Thoughts: On Valentine’s Day, it is not the selfish and self-serving who are the easiest to love. I think of the story “Beauty and the Beast.” Gaston and the Beast were both selfish. But the beast changed, and Gaston remained alienated from the girl he desired because of his pride and vengefulness. The Beast changed into someone meek because of his love. We become meek out of love for God. Anyone can strike back. But turning the other cheek takes more strength. Ghandi and Martin Luther King showed us the power of Jesus’ words that the meek shall inherit the earth. The husband know this too. The husband who proves himself right at the expense of the pride of his spouse is not going to have an easy time. But the husband who is more concerned about his wife than himself- that is the man more likely to have a good marriage and inherit the earth.

Prayer: Lord, you taught us to love by your words but also by your example. Help us to follow in your footsteps.

2/13/10- Matthew 5:4- Blessed are those who mourn for they will be comforted

2/13/10- Matthew 5:4 Blessed are those who mourn, for they will be comforted

Calvin abridged: This beatitude is closely connected to the previous one (blessed are the poor in spirit) and is a confirmation of it. The ordinary belief is that calamities render a person unhappy, because they bring grief with them. Nothing is supposed to be more inconsistent with happiness than mourning. But Christ not only disagrees, he also shows that their very mourning contributes to a happy life, by preparing them to receive eternal joy, and be readying them to receive true comfort in God alone. Paul similarly says, ““We glory in tribulations also knowing that tribulation produces patience, and patience experience, and experience hope: and hope maketh not ashamed,”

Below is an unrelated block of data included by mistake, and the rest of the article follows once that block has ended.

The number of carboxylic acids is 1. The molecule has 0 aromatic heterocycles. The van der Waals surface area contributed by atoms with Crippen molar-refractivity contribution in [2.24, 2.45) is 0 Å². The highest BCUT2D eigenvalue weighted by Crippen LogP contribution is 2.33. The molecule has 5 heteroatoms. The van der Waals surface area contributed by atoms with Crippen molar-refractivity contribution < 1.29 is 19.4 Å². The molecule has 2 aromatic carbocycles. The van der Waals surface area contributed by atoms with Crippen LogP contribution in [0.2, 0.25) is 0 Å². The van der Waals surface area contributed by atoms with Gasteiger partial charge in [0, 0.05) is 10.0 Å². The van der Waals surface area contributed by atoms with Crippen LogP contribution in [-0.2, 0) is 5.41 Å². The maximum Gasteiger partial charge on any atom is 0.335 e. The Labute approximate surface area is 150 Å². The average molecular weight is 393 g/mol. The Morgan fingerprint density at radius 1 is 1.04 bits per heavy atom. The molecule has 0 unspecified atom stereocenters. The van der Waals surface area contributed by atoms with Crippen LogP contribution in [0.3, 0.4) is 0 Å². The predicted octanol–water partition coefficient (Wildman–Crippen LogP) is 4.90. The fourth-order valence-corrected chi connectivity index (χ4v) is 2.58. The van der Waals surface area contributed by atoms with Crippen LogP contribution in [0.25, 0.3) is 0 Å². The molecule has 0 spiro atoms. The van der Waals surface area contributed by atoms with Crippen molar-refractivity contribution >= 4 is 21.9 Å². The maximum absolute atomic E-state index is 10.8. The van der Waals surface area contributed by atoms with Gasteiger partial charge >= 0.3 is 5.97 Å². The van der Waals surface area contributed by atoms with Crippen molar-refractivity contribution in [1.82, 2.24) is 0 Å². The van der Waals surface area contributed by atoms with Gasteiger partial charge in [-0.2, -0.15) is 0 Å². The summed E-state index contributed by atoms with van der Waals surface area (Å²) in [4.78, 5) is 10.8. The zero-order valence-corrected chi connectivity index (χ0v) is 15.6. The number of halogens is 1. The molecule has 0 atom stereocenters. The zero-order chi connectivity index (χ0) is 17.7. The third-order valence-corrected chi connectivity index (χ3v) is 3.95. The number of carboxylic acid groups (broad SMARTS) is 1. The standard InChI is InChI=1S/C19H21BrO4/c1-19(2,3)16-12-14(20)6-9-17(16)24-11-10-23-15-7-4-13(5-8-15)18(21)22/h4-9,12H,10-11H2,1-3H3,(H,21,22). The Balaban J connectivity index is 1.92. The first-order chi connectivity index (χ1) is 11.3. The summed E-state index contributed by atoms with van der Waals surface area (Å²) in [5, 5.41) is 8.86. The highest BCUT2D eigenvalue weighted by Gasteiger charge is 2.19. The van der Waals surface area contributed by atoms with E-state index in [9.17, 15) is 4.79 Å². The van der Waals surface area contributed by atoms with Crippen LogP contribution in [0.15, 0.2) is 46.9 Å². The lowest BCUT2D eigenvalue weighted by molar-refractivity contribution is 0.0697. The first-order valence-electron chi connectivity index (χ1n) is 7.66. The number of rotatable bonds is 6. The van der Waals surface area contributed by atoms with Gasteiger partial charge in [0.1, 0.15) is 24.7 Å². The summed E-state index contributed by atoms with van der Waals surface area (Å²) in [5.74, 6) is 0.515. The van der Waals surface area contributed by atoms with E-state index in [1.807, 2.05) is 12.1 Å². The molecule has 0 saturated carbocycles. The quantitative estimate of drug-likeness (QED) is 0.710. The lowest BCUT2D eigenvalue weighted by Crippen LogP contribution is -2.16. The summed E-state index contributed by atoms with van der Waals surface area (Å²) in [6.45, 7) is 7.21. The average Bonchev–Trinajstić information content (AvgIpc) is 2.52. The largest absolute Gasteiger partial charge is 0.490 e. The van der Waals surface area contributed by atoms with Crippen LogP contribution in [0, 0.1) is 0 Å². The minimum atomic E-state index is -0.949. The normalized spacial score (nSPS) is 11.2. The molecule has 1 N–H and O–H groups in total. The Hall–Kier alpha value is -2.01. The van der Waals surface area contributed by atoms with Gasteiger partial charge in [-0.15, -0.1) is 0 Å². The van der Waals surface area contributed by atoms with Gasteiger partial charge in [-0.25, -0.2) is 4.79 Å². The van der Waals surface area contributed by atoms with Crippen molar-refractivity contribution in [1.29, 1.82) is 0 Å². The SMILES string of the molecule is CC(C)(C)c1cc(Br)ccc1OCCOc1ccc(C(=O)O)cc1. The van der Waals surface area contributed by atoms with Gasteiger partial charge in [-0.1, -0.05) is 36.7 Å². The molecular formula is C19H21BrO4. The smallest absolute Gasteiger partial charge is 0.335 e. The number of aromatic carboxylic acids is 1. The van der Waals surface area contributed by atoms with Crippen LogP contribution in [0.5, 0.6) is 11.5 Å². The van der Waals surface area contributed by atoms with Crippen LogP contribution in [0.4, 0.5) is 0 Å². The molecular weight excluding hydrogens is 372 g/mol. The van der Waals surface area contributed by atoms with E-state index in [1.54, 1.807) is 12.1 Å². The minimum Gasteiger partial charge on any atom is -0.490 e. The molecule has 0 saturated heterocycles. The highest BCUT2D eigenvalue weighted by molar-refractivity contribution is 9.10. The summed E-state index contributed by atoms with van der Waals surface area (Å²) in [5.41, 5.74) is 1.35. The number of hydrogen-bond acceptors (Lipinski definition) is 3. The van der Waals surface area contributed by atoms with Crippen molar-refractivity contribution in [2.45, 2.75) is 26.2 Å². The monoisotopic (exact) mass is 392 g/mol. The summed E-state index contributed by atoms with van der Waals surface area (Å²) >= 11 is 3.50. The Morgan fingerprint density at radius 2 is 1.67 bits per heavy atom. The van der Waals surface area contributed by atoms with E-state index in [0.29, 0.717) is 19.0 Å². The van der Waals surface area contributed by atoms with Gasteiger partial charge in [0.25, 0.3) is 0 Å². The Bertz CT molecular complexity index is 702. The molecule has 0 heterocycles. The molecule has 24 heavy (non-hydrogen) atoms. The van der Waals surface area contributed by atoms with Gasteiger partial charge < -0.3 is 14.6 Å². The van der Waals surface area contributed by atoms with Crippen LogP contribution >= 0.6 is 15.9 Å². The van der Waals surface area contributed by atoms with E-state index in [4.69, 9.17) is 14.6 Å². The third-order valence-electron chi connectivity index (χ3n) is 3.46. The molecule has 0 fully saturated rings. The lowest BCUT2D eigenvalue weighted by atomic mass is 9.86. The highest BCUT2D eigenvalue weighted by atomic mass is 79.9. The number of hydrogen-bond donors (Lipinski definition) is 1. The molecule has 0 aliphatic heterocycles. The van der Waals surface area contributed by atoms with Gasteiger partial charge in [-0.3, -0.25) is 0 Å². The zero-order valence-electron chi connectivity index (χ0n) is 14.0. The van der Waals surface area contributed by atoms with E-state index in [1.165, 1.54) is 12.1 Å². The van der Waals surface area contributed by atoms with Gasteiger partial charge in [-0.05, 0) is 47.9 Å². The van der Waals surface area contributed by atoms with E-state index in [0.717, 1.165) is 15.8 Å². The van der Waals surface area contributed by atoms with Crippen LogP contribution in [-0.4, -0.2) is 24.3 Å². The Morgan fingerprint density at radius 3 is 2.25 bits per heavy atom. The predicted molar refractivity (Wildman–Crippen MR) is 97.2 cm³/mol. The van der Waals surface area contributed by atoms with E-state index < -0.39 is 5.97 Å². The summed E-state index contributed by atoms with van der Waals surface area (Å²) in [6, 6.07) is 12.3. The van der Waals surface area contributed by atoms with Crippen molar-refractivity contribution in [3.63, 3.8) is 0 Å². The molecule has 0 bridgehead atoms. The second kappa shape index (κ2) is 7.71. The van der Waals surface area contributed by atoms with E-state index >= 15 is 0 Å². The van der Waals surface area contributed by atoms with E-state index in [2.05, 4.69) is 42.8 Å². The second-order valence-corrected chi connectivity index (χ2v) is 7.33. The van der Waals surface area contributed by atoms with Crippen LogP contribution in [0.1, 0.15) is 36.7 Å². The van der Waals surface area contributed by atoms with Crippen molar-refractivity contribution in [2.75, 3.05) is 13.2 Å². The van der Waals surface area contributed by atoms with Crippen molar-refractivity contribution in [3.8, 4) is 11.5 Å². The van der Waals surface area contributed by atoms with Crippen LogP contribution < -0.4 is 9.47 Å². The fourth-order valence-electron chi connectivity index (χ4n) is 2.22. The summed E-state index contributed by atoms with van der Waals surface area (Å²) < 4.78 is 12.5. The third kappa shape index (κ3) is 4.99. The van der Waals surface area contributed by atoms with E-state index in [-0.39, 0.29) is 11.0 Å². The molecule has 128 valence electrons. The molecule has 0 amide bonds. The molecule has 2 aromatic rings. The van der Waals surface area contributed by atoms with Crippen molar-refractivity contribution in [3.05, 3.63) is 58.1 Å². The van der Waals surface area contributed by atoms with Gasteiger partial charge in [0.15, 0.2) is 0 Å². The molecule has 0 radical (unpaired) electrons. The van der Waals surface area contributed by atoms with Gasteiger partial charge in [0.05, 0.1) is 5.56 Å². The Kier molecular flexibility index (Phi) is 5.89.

Thoughts: The scriptures speak of God’s comforting us. Isaiah prophecies it (61:2,3), Jesus says he fulfills it (Lk ) and the last book of the Bible tells us that when we get to heaven “God will wipe every tear from our eyes.” Our ultimate comfort is not time; it is not aspirin; it is not even an earthly friend. All these, though important for temporary relief, do ultimately end grief, pain, or heartache. The Heidelberg Catechism (Q.1) asks, “What is your only comfort in life and in death?” The answer is, “That I belong body and soul, in life and in death- not to myself, but to my faithful Savior, Jesus Christ, who at the cost of his own blood has fully paid for all my sins and has completely freed me from the dominion of the devil; that he protects me so well that without the will of my Father in heaven not a hair can fall from my head; indeed, that everything must fit his purpose for my salvation. Therefore by His Holy Spirit, he also assures me of eternal life, and makes me wholeheartedly willing and ready from now on to live for him.” In the midst of mourning, help me, O God to find your true permanent comfort that surpasses any comfort this temporary world can offer.

Prayer: Holy Spirit, assure me, comfort me, in my sadness may I find your presence and love.

Thursday, February 11, 2010

2/12/10- Matthew 5:1-3 Blessed are the Poor in Spirit for Theirs is the Kingdom of Heaven

2/12/10 Mathew 5:1- 3

(Mother Teresa who worked among the poorest poor)
1 Now when Jesus saw the crowds, he went up on a mountainside and sat down. His disciples came to him, 2 and he began to teach them. He said: 3 "Blessed are the poor in spirit,for theirs is the kingdom of heaven.”